Blood Res 2017; 52(2): 95-99  https://doi.org/10.5045/br.2017.52.2.95
Dapsone therapy for refractory immune thrombocytopenia patients: a case series
Ji Yun Lee1, Jeong-Ok Lee1, Joo Young Jung2,#*, and Soo-Mee Bang1,#

1Department of Internal Medicine, Seoul National University Bundang Hospital, Seongnam, Korea.

2Department of Internal Medicine, Dongtan Sacred Heart Hospital, Hallym University College of Medicine, Hwaseong, Korea.

Correspondence to: Soo-Mee Bang, M.D., Ph.D. Department of Internal Medicine, Seoul National University Bundang Hospital, Seoul National University College of Medicine, 82, Gumi-ro 173 beon-gil, Bundang-gu, Seongnam 13620, Korea. smbang7@snu.ac.kr
Received: December 10, 2016; Revised: March 1, 2017; Accepted: April 11, 2017; Published online: June 22, 2017.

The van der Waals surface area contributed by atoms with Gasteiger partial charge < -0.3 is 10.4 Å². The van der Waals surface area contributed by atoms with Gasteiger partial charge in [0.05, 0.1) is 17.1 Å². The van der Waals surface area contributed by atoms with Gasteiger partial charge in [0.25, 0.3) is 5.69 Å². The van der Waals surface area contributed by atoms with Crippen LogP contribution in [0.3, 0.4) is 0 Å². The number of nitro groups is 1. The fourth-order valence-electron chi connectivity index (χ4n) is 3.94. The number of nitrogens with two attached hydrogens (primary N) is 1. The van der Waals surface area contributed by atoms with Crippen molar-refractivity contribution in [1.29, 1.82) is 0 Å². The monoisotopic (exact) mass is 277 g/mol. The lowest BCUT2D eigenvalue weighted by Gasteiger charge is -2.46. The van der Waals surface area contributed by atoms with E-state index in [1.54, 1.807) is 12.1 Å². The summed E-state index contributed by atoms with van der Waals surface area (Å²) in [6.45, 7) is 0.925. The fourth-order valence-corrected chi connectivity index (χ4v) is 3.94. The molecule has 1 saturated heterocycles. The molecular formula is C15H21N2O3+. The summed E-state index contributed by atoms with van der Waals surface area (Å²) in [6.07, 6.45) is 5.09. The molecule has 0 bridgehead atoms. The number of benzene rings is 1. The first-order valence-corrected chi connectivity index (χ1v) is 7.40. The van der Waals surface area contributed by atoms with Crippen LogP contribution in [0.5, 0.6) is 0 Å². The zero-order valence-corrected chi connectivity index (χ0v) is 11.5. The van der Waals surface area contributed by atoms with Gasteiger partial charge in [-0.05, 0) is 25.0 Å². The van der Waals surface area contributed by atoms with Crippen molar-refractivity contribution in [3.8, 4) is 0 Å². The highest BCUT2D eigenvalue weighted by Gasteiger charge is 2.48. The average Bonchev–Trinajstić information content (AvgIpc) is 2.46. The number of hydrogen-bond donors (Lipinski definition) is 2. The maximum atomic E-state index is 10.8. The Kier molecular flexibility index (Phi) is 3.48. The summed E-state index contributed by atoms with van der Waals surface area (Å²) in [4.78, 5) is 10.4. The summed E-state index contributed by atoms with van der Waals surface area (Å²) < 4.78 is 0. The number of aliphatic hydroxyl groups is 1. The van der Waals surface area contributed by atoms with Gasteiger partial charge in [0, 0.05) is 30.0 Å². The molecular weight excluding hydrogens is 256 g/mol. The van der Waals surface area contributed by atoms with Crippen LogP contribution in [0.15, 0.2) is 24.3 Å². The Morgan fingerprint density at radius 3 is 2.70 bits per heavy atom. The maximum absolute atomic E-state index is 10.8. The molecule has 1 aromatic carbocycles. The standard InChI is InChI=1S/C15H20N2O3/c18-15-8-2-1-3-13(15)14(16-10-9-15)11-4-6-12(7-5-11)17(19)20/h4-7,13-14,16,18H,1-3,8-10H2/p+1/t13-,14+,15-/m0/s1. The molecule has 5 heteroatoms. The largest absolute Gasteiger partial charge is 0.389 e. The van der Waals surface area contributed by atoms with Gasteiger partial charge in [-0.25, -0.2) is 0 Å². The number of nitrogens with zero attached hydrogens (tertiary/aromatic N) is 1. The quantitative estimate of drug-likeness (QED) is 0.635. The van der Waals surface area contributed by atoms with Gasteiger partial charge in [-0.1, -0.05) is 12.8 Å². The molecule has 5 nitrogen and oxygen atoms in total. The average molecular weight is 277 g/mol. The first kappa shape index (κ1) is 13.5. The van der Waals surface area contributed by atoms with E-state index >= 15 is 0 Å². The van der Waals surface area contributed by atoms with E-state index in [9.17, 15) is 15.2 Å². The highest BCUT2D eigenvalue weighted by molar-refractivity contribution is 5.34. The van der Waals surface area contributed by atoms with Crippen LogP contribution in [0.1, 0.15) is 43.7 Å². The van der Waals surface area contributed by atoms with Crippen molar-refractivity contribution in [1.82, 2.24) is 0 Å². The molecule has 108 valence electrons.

© The Korean Journal of Hematology. All rights reserved.

Abstract

Background

Dapsone has been recommended as a second-line immunosuppressive agent for patients with immune thrombocytopenia (ITP).

Methods

We retrospectively analyzed the efficacy and safety of dapsone therapy in patients with ITP.

Results

Nine ITP patients were treated with dapsone at a dose of 50?100 mg/day between May 2013 and March 2016. All patients were refractory to multiple previous treatments, with a median of 7 agents (range, 4?8), and 3 patients had undergone a previous splenectomy. The median pre-treatment platelet count was 4×109/L (range, 3?27×109/L). Only 1 patient (11.1%) responded to dapsone therapy. No severe adverse events were observed, except for 1 case of dapsone hypersensitivity syndrome.

Conclusion

Although dapsone is still useful for some patients, it may be ineffective in heavily pretreated patients with profound thrombocytopenia.

Keywords: Immune thrombocytopenia, Dapsone, Efficacy, Toxicity


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